Q: Why have you not published photos of the Asian college students who were stabbed to death by Elliot Rodger in Isla Vista in May? We’ve noticed that you did publish photos of the three white students shot to death. — Two readers
A: We have tried repeatedly to locate photos of the three Chinese teenagers — two roommates of Rodger who were UCSB students and their friend — from The Tribune’s multiple wire services that have covered the rampage. But The Associated Press, Los Angeles Times and The New York Times, among others, have not released the teens’ photographs. “We never got permission to use the photos from the families,’’ explained AP’s Los Angeles bureau chief Anthony Marquez. You may have seen images of the Asian teens on TV, but that is most likely because they pulled them from Facebook, which we avoid doing without an individual’s permission.
Q: Please give serious consideration to allowing non-Facebook subscribers to post comments to your website. I do not have a Facebook account, nor would I create one for the sole purpose of being allowed to comment on The Tribune’s website. I am personally aware of individuals, like me, who do not have Facebook accounts and would participate in commenting if your exclusive Facebook restriction was lifted. — Leslie Sands, Los Osos
A: Our decision last September to eliminate anonymous comments on stories on our website by requiring users to log into their Facebook accounts was made after a great deal of consideration.
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We did so to restore civil discourse. For years we tried dealing with those who were abusive. We aggressively monitored posts to weed them out and banned incessant violators’ accounts, but they would often just pop up again with a different account.
In print, our policy has long been to ensure that those who write letters to the editor in The Tribune sign their names and note their hometowns. We had offered a different policy for online commenters because the environment afforded individuals an opportunity to give and take immediately.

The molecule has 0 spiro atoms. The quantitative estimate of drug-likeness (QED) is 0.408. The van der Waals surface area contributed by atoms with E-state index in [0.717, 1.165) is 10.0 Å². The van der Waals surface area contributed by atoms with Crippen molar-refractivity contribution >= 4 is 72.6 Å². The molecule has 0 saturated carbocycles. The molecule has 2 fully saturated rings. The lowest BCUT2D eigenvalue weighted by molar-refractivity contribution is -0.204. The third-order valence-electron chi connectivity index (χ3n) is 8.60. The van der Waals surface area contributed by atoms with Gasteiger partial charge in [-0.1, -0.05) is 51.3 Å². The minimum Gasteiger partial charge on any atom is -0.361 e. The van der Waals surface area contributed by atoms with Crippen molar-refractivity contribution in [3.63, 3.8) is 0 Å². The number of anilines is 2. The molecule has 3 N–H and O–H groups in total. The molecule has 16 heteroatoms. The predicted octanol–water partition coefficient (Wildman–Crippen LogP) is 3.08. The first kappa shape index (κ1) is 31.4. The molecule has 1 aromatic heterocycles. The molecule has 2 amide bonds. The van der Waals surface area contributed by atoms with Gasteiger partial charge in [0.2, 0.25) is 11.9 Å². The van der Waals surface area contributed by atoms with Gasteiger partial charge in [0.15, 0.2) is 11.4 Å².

Ultimately, however, we concluded that civil discourse is best served by creating a safe space for our audience, regardless of whether it’s in print or online. Although we have fewer individuals posting comments now, the conversations are far more respectful. We continue to monitor comments for fake identities, and if we learn of a comment that is offensive, we remove it.
Here’s how to report an inappropriate or abusive comment online: Hover over the upper right corner of the comment until an “X” appears. Then click the “X” and choose one of the options to report a comment as spam or abuse. The comment will be removed from your view. Facebook does track abuse reports and automatically bans users who are consistently abusive.
Q: Inside your paper you have a fine little column called “Good News.” Couldn’t you put good news on the front page and print all the nasty stuff, violence and guns further back if at all? — Roger Osbaldeston, San Luis Obispo
A: I appreciate your point of view, but we believe that the front page of The Tribune (as well as the home page of our website) should be a mix of in-depth, fresh and relevant news stories — whether it’s a sales tax hike, tragic shooting or inspiring individual. Each day we carefully deliberate our story choices, making sure we select what we think are the most significant, pertinent stories of the day — without overloading readers with tragic news.
We have no intention of becoming a sensational tabloid. We publish only a few of the horrific crimes that occur worldwide, for example, typically when they happen nearby such as the UCSB Isla Vista rampage, when there’s a mass murder or when they are especially unusual or reflect a breakdown in our criminal system.
Do you have a question about the newspaper, our website or our coverage? If so, please write me c/o The Tribune, P.O. Box 112, San Luis Obispo, CA 93406-0112, or email me at email@example.com. Follow me on Twitter @SandraDuerr.